Chris C.: Yeah, that's absolutely correct. As I've mentioned earlier, this is actually probably the most interesting thing I found in the book, and the most fascinating. Just in the potential for secondary benefits. Yeah, I certainly wanna be able to have a drink if I'm space. No question. I like a drink [laughs], but it's just fascinating, all the innovation, the technologies, the capabilities that are, well, what these companies are looking at, different organizations, whether it be creating these glasses or figuring out. Like for instance, there are lots of groups around the world looking whether you can grow crops in lunar soil or Martian soil, simulated, of course, some of which... some of whom have actually done it with the very purpose to see if you could grow or manufacture beer on Mars, et cetera.

So the more that we invest, you know, groups like this are investing in these technologies or looking at questions in a different way that the space program might not look at it, we might answer a lot of questions that might not have been [00:29:00] answered or at least answered in the same way if we had just looked the same problem in the usual manner. I think this is a great thing and it's not just alcohol. When more industries can start looking at different problems in space, I think that's only gonna help us advance space exploration, space settlement and create markets that were not there before.

Mat K.: And I'm so glad that you went in this direction, particularly mentioning these experiments with, uh, space agriculture, uh, uh, because you devote a chapter toward the end of the book to this topic. And the efforts that you described, some of them are much farther along than I thought. Are there a couple of these projects that- that you're most impressed by?

Chris C.: I was impressed by a lot of them. I thought this was another essential thing, kinda like the history of alcohol, basically give, once again, a- an overview of what's going on, what's happened in space agriculture, what's currently going on in some speculation moving forward. And there are literally dozens, if not more, experiments going on around the world. There's some up on the [00:30:00] International Space Station.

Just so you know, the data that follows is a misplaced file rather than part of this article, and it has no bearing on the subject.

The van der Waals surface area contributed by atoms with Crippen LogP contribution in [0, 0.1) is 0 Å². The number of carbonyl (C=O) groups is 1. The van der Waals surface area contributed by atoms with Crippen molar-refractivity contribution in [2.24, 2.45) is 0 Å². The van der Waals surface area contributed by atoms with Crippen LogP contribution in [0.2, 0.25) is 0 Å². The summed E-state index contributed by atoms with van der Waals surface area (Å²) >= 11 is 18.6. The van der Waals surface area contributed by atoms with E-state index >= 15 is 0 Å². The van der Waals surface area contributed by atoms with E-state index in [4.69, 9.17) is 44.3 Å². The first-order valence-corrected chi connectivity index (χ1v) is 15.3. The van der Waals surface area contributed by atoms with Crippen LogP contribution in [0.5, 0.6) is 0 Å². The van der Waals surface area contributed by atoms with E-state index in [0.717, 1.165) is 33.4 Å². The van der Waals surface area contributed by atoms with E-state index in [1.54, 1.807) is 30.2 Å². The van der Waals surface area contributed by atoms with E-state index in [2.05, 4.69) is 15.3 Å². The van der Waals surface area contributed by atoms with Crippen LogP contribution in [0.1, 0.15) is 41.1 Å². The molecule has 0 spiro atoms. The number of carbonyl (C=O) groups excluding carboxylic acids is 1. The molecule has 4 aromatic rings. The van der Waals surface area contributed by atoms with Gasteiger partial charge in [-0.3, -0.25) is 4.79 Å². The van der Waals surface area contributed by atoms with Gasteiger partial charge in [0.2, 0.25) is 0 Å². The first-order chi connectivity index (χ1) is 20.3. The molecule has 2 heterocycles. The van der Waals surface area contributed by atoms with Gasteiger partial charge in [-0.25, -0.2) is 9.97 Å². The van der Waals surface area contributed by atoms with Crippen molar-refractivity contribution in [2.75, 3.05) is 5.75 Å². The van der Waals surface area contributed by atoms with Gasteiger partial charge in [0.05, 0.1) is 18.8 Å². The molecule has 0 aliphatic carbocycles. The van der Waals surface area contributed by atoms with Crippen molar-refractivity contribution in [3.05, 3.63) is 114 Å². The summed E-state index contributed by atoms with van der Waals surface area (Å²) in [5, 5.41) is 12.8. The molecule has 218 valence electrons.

Mat K.: Uh, there's a European experiment, a sa, uh, uh, a, uh, a satellite.

Chris C.: Yeah. Eu:CROPIS' mission's really fascinating. It was launched, uh, I believe in December of last year. That's a satellite which is simulating both lunar and Martian gravity by spinning. And so there's a greenhouse inside, I believe, with tomato seeds, and there are also some synthetic biology experiments onboard the, um, that came from the United States. So they are experimenting on growing food, growing crops in various, uh, gravities. First, I believe the first one is just in microgravity as without it spinning. That will go to, um, spin up to one-sixth gravity, lunar gravity, then it'll start spinning a little bit more and go to one-third gravity simulating, uh, Martian gravity. So this will be the first time really in this sort of sustainable way that we've been able to grow crops in these simulated gravities. Very important. Has a lot of ramifications [00:31:00] also for other kinds of biology, like our own [laughs].

Mat K.: In many ways, this chapter about agriculture in space, perhaps because it's almost certain that some form of farming is going to be essential if we're going to, uh, both explore Mars and perhaps someday, a few people settle there or at least open up a research station there. We still know so little about how it might work.

Chris C.: Yeah. It's one of these critical technologies we don't talk about as much. Everybody always loves talking about, you know, which launch vehicle we're gonna use, which crew vehicle, land or et cetera, but if we wanna create sustainability anywhere off Earth, we need to learn how to grow crops in space. Small scale experiments have done one... have been done on ISS and earlier space stations. There are a couple, uh, greenhouses up there right now, the veggie greenhouse, but also, uh, Lada one, L-A-D-A, um, that grown crops, like [00:32:00] lettuce and similar things like that in small quantities, but there are also been a lot of experiments here on the surface experimenting with growing crops in, um, simulated lunar soil and simulated, even more so, simulated Martian soil.

But as I said, this is simulation. We can- we can create simulations and approximate what the lunar or this Martian soil [inaudible 00:32:23] is like. For instance, on Mars, we know there are perchlorates in the soil. And so perchlorates are known to be toxic to humans. Will that be a problem? Uh, if you- if you're able to grow a crop inside that, will the actual vegetables, will the plants absorb the toxin, so even if they grow, they're not gonna be consumable by the crew? It's a good question. And/or can we actually get rid of the perchlorates before growing crops in it?

In the book, I mentioned a number of people say in the book that you can get rid of perchlorate by burning it off or washing it off or there are certain [00:33:00] microbes you can bring that'll eat it away. So there are a lot of different questions but many of these questions, we're not going to know for sure until we actually get to Mars or the surface of the moon to see if we can actually grow things, grow crops in the soil.

Mat K.: So we have a lot to learn. In your final thoughts in the book, you mentioned several apparent opportunities, including your suggestion that the time may have come for professional association of some sort. What do you have in mind?

Chris C.: [laughs]. Funny. That's gonna be announced fairly soon. I guess...

Mat K.: Oh, no kidding?